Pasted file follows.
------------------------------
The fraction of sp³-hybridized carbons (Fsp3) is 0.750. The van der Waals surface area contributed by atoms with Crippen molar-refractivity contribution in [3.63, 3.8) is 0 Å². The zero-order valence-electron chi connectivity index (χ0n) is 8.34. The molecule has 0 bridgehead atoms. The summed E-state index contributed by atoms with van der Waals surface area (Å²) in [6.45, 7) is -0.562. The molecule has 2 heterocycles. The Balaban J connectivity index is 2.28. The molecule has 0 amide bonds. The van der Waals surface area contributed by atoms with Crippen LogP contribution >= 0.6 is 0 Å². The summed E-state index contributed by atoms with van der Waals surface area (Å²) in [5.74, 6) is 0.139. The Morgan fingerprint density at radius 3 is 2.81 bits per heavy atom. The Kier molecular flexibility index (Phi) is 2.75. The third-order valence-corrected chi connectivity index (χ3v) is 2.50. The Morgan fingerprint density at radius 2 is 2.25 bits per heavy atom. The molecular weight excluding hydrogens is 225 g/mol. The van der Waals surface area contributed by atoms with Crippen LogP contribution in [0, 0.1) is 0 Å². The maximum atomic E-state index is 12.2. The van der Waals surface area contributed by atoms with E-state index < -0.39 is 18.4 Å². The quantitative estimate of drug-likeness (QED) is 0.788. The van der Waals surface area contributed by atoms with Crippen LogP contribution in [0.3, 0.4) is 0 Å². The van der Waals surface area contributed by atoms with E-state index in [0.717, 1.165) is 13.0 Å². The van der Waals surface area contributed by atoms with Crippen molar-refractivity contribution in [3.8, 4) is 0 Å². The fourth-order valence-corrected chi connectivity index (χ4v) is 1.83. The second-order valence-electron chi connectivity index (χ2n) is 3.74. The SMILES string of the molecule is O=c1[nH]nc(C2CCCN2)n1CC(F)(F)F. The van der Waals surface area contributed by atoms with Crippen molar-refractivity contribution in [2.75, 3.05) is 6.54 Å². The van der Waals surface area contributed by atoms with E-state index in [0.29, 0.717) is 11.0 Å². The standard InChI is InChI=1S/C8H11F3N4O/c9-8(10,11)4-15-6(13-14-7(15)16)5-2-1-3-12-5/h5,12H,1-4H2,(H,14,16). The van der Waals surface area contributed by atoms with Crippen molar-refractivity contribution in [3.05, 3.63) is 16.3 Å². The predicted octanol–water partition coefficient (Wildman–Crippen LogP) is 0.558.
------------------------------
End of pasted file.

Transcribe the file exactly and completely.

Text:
The fraction of sp³-hybridized carbons (Fsp3) is 0.750. The van der Waals surface area contributed by atoms with Crippen molar-refractivity contribution in [3.63, 3.8) is 0 Å². The zero-order valence-electron chi connectivity index (χ0n) is 8.34. The molecule has 0 bridgehead atoms. The summed E-state index contributed by atoms with van der Waals surface area (Å²) in [6.45, 7) is -0.562. The molecule has 2 heterocycles. The Balaban J connectivity index is 2.28. The molecule has 0 amide bonds. The van der Waals surface area contributed by atoms with Crippen LogP contribution >= 0.6 is 0 Å². The summed E-state index contributed by atoms with van der Waals surface area (Å²) in [5.74, 6) is 0.139. The Morgan fingerprint density at radius 3 is 2.81 bits per heavy atom. The Kier molecular flexibility index (Phi) is 2.75. The third-order valence-corrected chi connectivity index (χ3v) is 2.50. The Morgan fingerprint density at radius 2 is 2.25 bits per heavy atom. The molecular weight excluding hydrogens is 225 g/mol. The van der Waals surface area contributed by atoms with Crippen LogP contribution in [0, 0.1) is 0 Å². The maximum atomic E-state index is 12.2. The van der Waals surface area contributed by atoms with E-state index < -0.39 is 18.4 Å². The quantitative estimate of drug-likeness (QED) is 0.788. The van der Waals surface area contributed by atoms with Crippen LogP contribution in [0.3, 0.4) is 0 Å². The van der Waals surface area contributed by atoms with E-state index in [0.717, 1.165) is 13.0 Å². The van der Waals surface area contributed by atoms with Crippen molar-refractivity contribution in [3.8, 4) is 0 Å². The fourth-order valence-corrected chi connectivity index (χ4v) is 1.83. The second-order valence-electron chi connectivity index (χ2n) is 3.74. The SMILES string of the molecule is O=c1[nH]nc(C2CCCN2)n1CC(F)(F)F. The van der Waals surface area contributed by atoms with Crippen molar-refractivity contribution in [2.75, 3.05) is 6.54 Å². The van der Waals surface area contributed by atoms with E-state index in [0.29, 0.717) is 11.0 Å². The standard InChI is InChI=1S/C8H11F3N4O/c9-8(10,11)4-15-6(13-14-7(15)16)5-2-1-3-12-5/h5,12H,1-4H2,(H,14,16). The van der Waals surface area contributed by atoms with Crippen molar-refractivity contribution in [3.05, 3.63) is 16.3 Å². The predicted octanol–water partition coefficient (Wildman–Crippen LogP) is 0.558.